Cranky and gloomy

The US draft report on a strategy to secure cyberspace is an example of some smart people tackling an enormously complex problem in a hugely political context. The recommendations of the report are predictable, ponderous and mired in bureaucratic thinking.

"I think you ought to know I'm feeling very depressed."

-- Marvin the paranoid android from The Hitchhiker's Guide to the Galaxy by the late Douglas Adams.

I have a cold. Nothing big, just a dash of good ol' rhinovirus (part of the Picornaviridae family ... pico meaning small and rna signifying that these are single-stranded positive sense rna viruses.) And one thing that colds tend to do to me is interrupt my sleeping pattern. I got about three hours last night -- which tends to make me cranky and gloomy.

Actually, it isn't just the cold that's making me gloomy, it also is a consequence of reading the draft report The National Strategy to Secure Cyberspace issued last week by President Bush's Critical Infrastructure Protection Board.

<digression>Can anyone tell me why the report is a PDF file? Why was it laid out in landscape format so that unless you have one of those rotating monitors you pretty much have to print it out to read it? Why not publish in HTML? Why not make it a richly linked, vibrant evolving document? Why keep thinking in terms of paper? And of course because of paper thinking there's at least one URL (see page two of the report) that is wrong: they have a hyphen in www.securecyberspace.gov.</digression>

The report is a fine example of some very smart people tackling an enormously complex problem in a hugely political context.

The recommendations of the report are predictable, ponderous and mired in bureaucratic thinking. For example, from page three under Case for Action -- Key Themes: "The nation's economy is increasingly dependent on cyberspace; this has introduced unknown interdependencies and single points of failure." The report has no comment on how the problems of unknown interdependencies and single points of failure should be addressed.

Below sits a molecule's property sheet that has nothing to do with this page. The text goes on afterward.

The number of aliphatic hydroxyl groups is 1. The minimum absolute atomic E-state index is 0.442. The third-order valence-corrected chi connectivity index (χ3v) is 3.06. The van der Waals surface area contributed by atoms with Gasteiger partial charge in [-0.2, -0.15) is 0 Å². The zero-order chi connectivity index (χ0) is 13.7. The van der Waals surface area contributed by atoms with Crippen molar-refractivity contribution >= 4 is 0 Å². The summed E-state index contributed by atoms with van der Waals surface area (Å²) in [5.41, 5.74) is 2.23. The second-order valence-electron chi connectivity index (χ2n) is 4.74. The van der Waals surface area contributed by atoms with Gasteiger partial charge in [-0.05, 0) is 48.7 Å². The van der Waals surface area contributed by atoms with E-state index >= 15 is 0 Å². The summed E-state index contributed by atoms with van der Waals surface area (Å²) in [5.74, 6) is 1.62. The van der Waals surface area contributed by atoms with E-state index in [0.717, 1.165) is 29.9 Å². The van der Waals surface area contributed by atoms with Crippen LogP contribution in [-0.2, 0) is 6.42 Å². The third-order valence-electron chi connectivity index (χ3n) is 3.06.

Taskforces for this, committees for that, but nothing concrete. The result is more soapboxing than action. And we can draw several conclusions from this.

First, without laws that impose legal obligations on network and computer owners, all that the "plan" can offer are best practices.

Second, when it comes to computers and networking, best practices quickly become obsolete, and are only very generally applicable.

Third, whether a best practice actually can be followed depends on the situation.

Fourth, from conclusions two and three, we can deduce that any person or organisation that fails to implement a best practice can usually claim extenuating circumstances.

What we have at work here are a number of competing factors that make for an intractable problem: we can't legislate because network security is too complex to frame meaningful laws about and, even if we could, it is too politically charged to do so (the gods be praised).

And we can't leave the problem to be solved through corporate belief in community responsibility or enlightened self-interest because we don't believe such things generally exist in corporate circles.

And just consider that, as all this infrastructure protection talk is going on, we still have that lunatic, California Congressman Howard Berman, who I have written about as sponsoring legislation so that big business (for example, the big five record companies) can go and hack suspected copyright pirates with impunity.

The scale of the problem is way beyond our ability to understand it (I have banged on about complexity in the past.)

The government needs to get its own house in order and leave the private sector to do what it does best -- look out for its own interests.

Of course, I do have a cold so my gloom might be unwarranted. Cheer me up - send email to Gibbs. Send letters for publication in Computerworld to Computerworld Letters.

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